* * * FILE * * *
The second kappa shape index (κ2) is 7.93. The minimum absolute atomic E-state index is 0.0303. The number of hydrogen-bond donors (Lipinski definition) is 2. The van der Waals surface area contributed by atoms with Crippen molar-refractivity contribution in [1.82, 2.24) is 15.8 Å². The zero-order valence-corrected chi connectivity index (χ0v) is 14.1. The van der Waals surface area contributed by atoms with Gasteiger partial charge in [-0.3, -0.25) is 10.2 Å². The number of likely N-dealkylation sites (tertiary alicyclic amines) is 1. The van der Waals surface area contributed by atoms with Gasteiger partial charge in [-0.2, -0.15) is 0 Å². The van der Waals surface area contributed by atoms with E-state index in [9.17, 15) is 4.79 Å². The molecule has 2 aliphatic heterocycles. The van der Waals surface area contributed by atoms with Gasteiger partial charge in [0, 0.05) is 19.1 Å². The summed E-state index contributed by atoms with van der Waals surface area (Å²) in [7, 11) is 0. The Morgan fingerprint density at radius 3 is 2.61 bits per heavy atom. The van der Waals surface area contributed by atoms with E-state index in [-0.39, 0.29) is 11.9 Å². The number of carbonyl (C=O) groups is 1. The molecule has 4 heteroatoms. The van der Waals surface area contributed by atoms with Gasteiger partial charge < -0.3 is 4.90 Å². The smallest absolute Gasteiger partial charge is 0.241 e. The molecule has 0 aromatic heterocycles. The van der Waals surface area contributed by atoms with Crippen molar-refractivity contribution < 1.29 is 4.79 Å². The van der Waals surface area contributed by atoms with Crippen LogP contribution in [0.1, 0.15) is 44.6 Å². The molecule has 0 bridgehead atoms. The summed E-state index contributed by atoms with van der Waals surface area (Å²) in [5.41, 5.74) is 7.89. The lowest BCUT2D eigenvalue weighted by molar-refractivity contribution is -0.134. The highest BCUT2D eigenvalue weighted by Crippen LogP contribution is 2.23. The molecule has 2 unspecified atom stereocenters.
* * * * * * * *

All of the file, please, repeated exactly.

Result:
The second kappa shape index (κ2) is 7.93. The minimum absolute atomic E-state index is 0.0303. The number of hydrogen-bond donors (Lipinski definition) is 2. The van der Waals surface area contributed by atoms with Crippen molar-refractivity contribution in [1.82, 2.24) is 15.8 Å². The zero-order valence-corrected chi connectivity index (χ0v) is 14.1. The van der Waals surface area contributed by atoms with Gasteiger partial charge in [-0.3, -0.25) is 10.2 Å². The number of likely N-dealkylation sites (tertiary alicyclic amines) is 1. The van der Waals surface area contributed by atoms with Gasteiger partial charge in [-0.2, -0.15) is 0 Å². The van der Waals surface area contributed by atoms with E-state index in [9.17, 15) is 4.79 Å². The molecule has 2 aliphatic heterocycles. The van der Waals surface area contributed by atoms with Gasteiger partial charge in [0, 0.05) is 19.1 Å². The summed E-state index contributed by atoms with van der Waals surface area (Å²) in [7, 11) is 0. The Morgan fingerprint density at radius 3 is 2.61 bits per heavy atom. The van der Waals surface area contributed by atoms with E-state index in [-0.39, 0.29) is 11.9 Å². The number of carbonyl (C=O) groups is 1. The molecule has 4 heteroatoms. The van der Waals surface area contributed by atoms with Gasteiger partial charge < -0.3 is 4.90 Å². The smallest absolute Gasteiger partial charge is 0.241 e. The molecule has 0 aromatic heterocycles. The van der Waals surface area contributed by atoms with Crippen molar-refractivity contribution < 1.29 is 4.79 Å². The van der Waals surface area contributed by atoms with Crippen LogP contribution in [0.1, 0.15) is 44.6 Å². The molecule has 0 bridgehead atoms. The summed E-state index contributed by atoms with van der Waals surface area (Å²) in [5.41, 5.74) is 7.89. The lowest BCUT2D eigenvalue weighted by molar-refractivity contribution is -0.134. The highest BCUT2D eigenvalue weighted by Crippen LogP contribution is 2.23. The molecule has 2 unspecified atom stereocenters.